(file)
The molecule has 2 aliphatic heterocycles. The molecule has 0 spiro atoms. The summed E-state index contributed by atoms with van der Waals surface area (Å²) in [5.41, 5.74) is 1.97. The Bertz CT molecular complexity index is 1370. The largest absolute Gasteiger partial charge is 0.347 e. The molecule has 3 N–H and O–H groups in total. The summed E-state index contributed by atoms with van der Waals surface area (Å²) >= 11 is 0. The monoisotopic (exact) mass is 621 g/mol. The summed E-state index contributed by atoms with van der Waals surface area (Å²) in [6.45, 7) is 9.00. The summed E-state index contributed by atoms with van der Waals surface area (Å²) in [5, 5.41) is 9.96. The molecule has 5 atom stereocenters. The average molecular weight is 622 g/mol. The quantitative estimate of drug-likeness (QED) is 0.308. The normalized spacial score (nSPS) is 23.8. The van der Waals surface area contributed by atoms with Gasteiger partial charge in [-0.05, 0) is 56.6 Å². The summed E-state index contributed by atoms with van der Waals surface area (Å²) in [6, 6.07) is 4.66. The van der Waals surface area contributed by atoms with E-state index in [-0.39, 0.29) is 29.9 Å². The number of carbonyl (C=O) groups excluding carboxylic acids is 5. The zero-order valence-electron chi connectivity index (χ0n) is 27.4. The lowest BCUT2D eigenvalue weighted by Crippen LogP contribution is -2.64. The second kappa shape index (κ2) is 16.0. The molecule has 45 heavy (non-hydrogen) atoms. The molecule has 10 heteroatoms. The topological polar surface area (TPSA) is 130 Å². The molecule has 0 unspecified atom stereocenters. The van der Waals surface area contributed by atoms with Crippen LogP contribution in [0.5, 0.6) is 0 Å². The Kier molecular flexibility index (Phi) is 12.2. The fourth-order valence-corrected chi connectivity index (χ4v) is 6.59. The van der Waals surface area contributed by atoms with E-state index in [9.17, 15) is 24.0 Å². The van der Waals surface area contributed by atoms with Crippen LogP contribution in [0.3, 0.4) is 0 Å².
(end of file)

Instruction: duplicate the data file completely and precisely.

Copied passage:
The molecule has 2 aliphatic heterocycles. The molecule has 0 spiro atoms. The summed E-state index contributed by atoms with van der Waals surface area (Å²) in [5.41, 5.74) is 1.97. The Bertz CT molecular complexity index is 1370. The largest absolute Gasteiger partial charge is 0.347 e. The molecule has 3 N–H and O–H groups in total. The summed E-state index contributed by atoms with van der Waals surface area (Å²) >= 11 is 0. The monoisotopic (exact) mass is 621 g/mol. The summed E-state index contributed by atoms with van der Waals surface area (Å²) in [6.45, 7) is 9.00. The summed E-state index contributed by atoms with van der Waals surface area (Å²) in [5, 5.41) is 9.96. The molecule has 5 atom stereocenters. The average molecular weight is 622 g/mol. The quantitative estimate of drug-likeness (QED) is 0.308. The normalized spacial score (nSPS) is 23.8. The van der Waals surface area contributed by atoms with Gasteiger partial charge in [-0.05, 0) is 56.6 Å². The summed E-state index contributed by atoms with van der Waals surface area (Å²) in [6, 6.07) is 4.66. The van der Waals surface area contributed by atoms with E-state index in [-0.39, 0.29) is 29.9 Å². The number of carbonyl (C=O) groups excluding carboxylic acids is 5. The zero-order valence-electron chi connectivity index (χ0n) is 27.4. The lowest BCUT2D eigenvalue weighted by Crippen LogP contribution is -2.64. The second kappa shape index (κ2) is 16.0. The molecule has 45 heavy (non-hydrogen) atoms. The molecule has 10 heteroatoms. The topological polar surface area (TPSA) is 130 Å². The molecule has 0 unspecified atom stereocenters. The van der Waals surface area contributed by atoms with Crippen LogP contribution in [0.5, 0.6) is 0 Å². The Kier molecular flexibility index (Phi) is 12.2. The fourth-order valence-corrected chi connectivity index (χ4v) is 6.59. The van der Waals surface area contributed by atoms with E-state index in [9.17, 15) is 24.0 Å². The van der Waals surface area contributed by atoms with Crippen LogP contribution in [0.3, 0.4) is 0 Å².